In previous articles, we have looked at some of the issues surrounding choosing a start-up company rather than a "conventional" academic career. Once you have identified a company you would like to work for, and have been fortunate enough to be hired, what will life be like in your new workplace? Working at an early-stage biotech company will be very different from working in academia, and it will likely provide some surprises to a postdoc or new graduate. In this article, we will explore some of these differences, and how best to adapt to this new, challenging, and exciting environment.

The Workplace

In an early-stage company, it is likely that you will be doing at least some administrative or secretarial work in addition to your scientific research duties. As well as being understaffed in these areas, start-ups are also typically lacking in employee amenities. Don't expect your own office, secretary, parking spot, and health club membership, at least not until the company grows significantly.

If you're joining a very early-stage start-up, don't expect anything at all. You will be lucky to have a desk in a corner of somebody's office and will probably be doing your own photocopying for a while. Get used to it. This is just one of the sacrifices you will have to make in order to participate in the long-term growth of an early-stage start-up. And as a side benefit, you will learn a wide variety of secretarial skills that you did not possess before.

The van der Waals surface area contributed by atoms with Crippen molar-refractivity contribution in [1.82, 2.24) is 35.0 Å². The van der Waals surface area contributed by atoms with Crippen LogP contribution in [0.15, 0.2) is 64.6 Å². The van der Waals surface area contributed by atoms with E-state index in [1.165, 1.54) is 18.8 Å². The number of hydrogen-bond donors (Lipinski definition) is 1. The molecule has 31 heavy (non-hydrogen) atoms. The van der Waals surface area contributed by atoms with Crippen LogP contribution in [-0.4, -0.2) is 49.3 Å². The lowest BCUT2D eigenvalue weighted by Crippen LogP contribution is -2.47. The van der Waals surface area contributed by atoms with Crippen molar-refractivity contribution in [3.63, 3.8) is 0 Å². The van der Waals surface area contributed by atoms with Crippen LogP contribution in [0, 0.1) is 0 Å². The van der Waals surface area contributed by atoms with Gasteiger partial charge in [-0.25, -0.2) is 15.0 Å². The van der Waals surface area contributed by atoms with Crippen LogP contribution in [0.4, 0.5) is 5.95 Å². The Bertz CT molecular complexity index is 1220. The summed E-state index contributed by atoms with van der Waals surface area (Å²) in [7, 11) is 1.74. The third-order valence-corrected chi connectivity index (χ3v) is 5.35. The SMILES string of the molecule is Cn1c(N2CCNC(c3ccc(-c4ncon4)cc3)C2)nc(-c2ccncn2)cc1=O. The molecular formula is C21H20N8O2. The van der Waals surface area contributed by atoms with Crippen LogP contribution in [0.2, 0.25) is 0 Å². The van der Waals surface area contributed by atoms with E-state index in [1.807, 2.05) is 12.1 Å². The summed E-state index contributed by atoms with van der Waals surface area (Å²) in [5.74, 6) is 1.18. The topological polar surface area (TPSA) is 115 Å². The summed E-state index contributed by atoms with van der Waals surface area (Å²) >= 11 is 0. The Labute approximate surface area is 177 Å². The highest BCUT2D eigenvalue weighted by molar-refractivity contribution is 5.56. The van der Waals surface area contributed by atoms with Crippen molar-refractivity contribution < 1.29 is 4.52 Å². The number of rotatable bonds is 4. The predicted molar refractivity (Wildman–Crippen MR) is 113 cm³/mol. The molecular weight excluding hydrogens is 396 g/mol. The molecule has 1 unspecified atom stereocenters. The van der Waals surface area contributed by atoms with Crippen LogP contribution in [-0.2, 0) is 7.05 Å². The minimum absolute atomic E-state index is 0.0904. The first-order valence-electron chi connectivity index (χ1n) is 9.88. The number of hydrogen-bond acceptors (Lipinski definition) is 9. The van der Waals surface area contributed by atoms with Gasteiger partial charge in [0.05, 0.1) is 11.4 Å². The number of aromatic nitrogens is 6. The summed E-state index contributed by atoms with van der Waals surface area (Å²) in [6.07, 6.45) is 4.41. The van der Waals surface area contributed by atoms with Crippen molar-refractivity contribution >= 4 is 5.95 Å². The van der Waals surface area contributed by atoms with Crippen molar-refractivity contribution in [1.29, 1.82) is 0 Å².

Salary

The main reason anybody leaves academic research for industry is money. Don't let anybody try to convince you otherwise, least of all your prospective employer. Senior academics running companies may not have a clear idea of the salaries demanded by industrial scientists. It is your duty to inform them, by finding out from acquaintances in industry, what salary range you expect. Discuss with your employer what your title will be: postdoctoral fellow (least desirable), research associate (better, but could mean just about anything), staff scientist (much more respectable, and easier to compare salaries between companies), or Director of Research (you might as well ask). Salaries vary widely, but don't undervalue yourself--postdocs in industry earn far more than their academic counterparts, and staff scientist salaries are typically higher than those of junior academic faculty. (see Next Wave's recent article on the latest biotech salaries in Canada.)

Make sure you understand how and when you will be paid. The earlier stage that the company is in, the more important this becomes. Does the company have a payroll system, or will you be paid by check? How often? Who signs the check. Will they be in the country each time you need to be paid? Are there benefits? And finally (and most importantly), how much money does the company have in the bank? Don't be afraid to ask this last question--it is the most important one. For those paid on contract or as consultants, it is probably worth finding an accountant or other financial adviser to help you determine how best to declare you income for tax purposes. In some cases it may be advantageous to act as "self-employed" for tax purposes, at least until the company gets on solid financial footing and sets up a formalized payroll system.